GO
 
DELETE Sales.SpecialOffer_inmem WHERE Description = N'Product 1';
GO
 
INSERT #x(d) VALUES('Not named, proper types');
GO
 
/* this does not use named parameters, but uses correct data types */
 
DECLARE 
	@p1 NVARCHAR(255) = N'Product 1',
	@p2 SMALLMONEY    = 10,
	@p3 NVARCHAR(50)  = N'Volume Discount',
	@p4 NVARCHAR(50)  = N'Reseller',
	@p5 DATETIME2     = '20140615',
	@p6 DATETIME2     = '20140620',
	@p7 INT           = 10, 
	@p8 INT           = 20, 
	@p9 INT;
 
EXEC Sales.usp_InsertSpecialOffer_inmem 
	@p1, @p2, @p3, @p4, @p5, 
	@p6, @p7, @p8, @p9 OUTPUT;
 
GO 100000
 
UPDATE #x SET e = SYSDATETIME() WHERE i = 2;
GO
 
DELETE Sales.SpecialOffer_inmem WHERE Description = N'Product 1';
GO
 
INSERT #x(d) VALUES('Named, improper types');
GO
 
/* this uses named parameters, but incorrect data types */
 
DECLARE 
	@p1 VARCHAR(255)  = 'Product 1',
	@p2 DECIMAL(10,2) = 10,
	@p3 VARCHAR(255)  = 'Volume Discount',
	@p4 VARCHAR(32)   = 'Reseller',
	@p5 DATETIME      = '20140615',
	@p6 CHAR(8)       = '20140620',
	@p7 TINYINT       = 10, 
	@p8 DECIMAL(10,2) = 20, 
	@p9 BIGINT;
 
EXEC Sales.usp_InsertSpecialOffer_inmem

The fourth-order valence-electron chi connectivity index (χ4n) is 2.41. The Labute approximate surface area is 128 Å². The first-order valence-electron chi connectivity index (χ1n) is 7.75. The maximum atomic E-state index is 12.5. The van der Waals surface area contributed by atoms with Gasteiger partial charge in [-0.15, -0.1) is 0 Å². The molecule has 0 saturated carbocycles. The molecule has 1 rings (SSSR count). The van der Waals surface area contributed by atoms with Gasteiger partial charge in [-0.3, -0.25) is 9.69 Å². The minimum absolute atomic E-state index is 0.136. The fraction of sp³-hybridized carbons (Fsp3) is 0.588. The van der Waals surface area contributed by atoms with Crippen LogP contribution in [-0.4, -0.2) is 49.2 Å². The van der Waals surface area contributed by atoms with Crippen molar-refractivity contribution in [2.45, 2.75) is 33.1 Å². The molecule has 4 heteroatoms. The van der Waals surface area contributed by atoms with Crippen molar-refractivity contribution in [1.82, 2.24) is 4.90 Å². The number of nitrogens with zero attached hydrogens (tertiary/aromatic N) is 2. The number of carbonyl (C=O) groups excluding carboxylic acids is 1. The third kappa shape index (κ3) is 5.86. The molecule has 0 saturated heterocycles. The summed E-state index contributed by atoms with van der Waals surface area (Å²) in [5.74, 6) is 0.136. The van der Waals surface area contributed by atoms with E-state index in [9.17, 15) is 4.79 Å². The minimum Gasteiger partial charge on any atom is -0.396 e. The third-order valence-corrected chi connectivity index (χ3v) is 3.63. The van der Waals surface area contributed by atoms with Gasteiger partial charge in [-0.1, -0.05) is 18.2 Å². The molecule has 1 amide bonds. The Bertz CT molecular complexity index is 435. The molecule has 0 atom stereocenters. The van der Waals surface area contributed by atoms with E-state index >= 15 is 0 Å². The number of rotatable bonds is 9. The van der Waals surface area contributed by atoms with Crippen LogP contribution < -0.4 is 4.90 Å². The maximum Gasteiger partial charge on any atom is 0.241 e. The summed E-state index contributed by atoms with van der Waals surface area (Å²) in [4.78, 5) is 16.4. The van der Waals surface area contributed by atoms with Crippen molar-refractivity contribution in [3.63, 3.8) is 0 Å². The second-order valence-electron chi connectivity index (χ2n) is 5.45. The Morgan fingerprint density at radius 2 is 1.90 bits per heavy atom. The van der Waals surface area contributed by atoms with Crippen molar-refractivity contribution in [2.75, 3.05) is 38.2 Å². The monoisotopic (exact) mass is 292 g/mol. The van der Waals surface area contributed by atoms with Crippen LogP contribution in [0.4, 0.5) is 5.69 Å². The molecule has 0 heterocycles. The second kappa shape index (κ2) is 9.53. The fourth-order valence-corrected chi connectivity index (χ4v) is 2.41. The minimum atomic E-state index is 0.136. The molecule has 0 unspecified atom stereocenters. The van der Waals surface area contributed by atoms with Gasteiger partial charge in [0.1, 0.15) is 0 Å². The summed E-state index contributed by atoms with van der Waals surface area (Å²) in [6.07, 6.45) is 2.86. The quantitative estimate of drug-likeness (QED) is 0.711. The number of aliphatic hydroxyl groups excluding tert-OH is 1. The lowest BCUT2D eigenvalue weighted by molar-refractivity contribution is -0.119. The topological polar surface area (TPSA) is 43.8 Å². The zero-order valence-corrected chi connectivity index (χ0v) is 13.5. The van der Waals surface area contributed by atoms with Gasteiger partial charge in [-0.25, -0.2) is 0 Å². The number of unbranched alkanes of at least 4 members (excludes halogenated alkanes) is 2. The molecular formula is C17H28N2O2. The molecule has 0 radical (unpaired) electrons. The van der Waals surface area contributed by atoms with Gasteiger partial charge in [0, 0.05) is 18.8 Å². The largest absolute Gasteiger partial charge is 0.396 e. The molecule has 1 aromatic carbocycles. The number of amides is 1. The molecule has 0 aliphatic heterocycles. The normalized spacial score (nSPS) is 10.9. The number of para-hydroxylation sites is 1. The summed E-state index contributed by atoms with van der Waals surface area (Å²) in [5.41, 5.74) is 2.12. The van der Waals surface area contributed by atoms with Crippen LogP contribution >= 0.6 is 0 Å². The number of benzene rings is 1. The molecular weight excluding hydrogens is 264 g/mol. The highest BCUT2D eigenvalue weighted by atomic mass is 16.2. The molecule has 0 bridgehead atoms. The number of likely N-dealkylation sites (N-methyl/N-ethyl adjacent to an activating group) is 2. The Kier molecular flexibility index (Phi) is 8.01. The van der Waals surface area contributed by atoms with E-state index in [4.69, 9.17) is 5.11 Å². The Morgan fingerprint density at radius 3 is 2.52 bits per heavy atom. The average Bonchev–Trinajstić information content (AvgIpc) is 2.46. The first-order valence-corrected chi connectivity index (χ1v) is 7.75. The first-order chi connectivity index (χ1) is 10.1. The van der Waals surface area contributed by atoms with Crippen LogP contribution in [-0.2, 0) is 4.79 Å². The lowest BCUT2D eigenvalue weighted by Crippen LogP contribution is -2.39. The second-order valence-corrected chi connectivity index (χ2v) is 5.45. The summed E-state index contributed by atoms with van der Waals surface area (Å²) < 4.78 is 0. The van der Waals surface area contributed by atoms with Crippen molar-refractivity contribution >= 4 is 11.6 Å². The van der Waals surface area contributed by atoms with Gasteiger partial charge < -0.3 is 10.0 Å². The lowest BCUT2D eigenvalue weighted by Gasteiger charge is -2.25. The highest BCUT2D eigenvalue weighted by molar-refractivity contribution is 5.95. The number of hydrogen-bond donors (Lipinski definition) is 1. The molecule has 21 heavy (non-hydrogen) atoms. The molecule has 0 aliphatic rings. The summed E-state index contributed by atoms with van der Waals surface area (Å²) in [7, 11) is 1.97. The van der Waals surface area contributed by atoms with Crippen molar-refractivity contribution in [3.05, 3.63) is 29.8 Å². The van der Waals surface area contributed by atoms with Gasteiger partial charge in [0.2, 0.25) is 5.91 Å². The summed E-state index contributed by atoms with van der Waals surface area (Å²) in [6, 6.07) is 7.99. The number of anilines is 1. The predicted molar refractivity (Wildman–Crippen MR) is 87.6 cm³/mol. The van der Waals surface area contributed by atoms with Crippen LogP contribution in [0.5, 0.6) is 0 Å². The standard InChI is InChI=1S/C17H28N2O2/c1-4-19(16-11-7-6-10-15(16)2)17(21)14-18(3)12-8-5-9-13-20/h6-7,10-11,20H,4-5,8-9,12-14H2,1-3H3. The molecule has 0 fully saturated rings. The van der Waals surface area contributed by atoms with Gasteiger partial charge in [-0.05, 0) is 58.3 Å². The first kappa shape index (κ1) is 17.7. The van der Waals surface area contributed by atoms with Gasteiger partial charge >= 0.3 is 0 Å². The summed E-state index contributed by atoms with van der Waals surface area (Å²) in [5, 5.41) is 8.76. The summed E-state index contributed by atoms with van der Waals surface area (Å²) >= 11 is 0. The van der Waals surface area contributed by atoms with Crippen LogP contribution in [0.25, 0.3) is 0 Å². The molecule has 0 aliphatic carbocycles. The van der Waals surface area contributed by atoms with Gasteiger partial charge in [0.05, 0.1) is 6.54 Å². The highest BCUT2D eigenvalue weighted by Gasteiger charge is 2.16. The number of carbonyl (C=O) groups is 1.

@Description    = @p1,
	@DiscountPct    = @p2,
	@Type           = @p3,
	@Category       = @p4,
	@StartDate      = @p5,
	@EndDate        = @p6,
	@MinQty         = '10',
	@MaxQty         = @p8,
	@SpecialOfferID = @p9 OUTPUT;
 
GO 100000
 
UPDATE #x SET e = SYSDATETIME() WHERE i = 3;
GO
 
DELETE Sales.SpecialOffer_inmem WHERE Description = N'Product 1';
GO
 
INSERT #x(d) VALUES('Not named, improper types');
GO
 
/* this does not use named parameters, and uses incorrect data types */
 
DECLARE 
	@p1 VARCHAR(255)  = 'Product 1',
	@p2 DECIMAL(10,2) = 10,
	@p3 VARCHAR(255)  = 'Volume Discount',
	@p4 VARCHAR(32)   = 'Reseller',
	@p5 DATETIME      = '20140615',
	@p6 CHAR(8)       = '20140620',
	@p7 TINYINT       = 10, 
	@p8 DECIMAL(10,2) = 20, 
	@p9 BIGINT;
 
EXEC Sales.usp_InsertSpecialOffer_inmem 
	@p1, @p2, @p3, @p4, @p5, 
	@p6, '10', @p8, @p9 OUTPUT;
 
GO 100000
 
UPDATE #x SET e = SYSDATETIME() WHERE i = 4;
GO
DELETE Sales.SpecialOffer_inmem WHERE Description = N'Product 1';
GO
 
SELECT d, duration_ms = DATEDIFF(MILLISECOND, s, e) FROM #x;
GO
DROP TABLE #x;
GO

I ran each test 10 times, and here were the average durations, in milliseconds:

Traditional Stored Procedure
Parameters Average Duration
(milliseconds)
Named, proper types 72,132
Not named, proper types 72,846
Named, improper types 76,154
Not named, improper types 76,902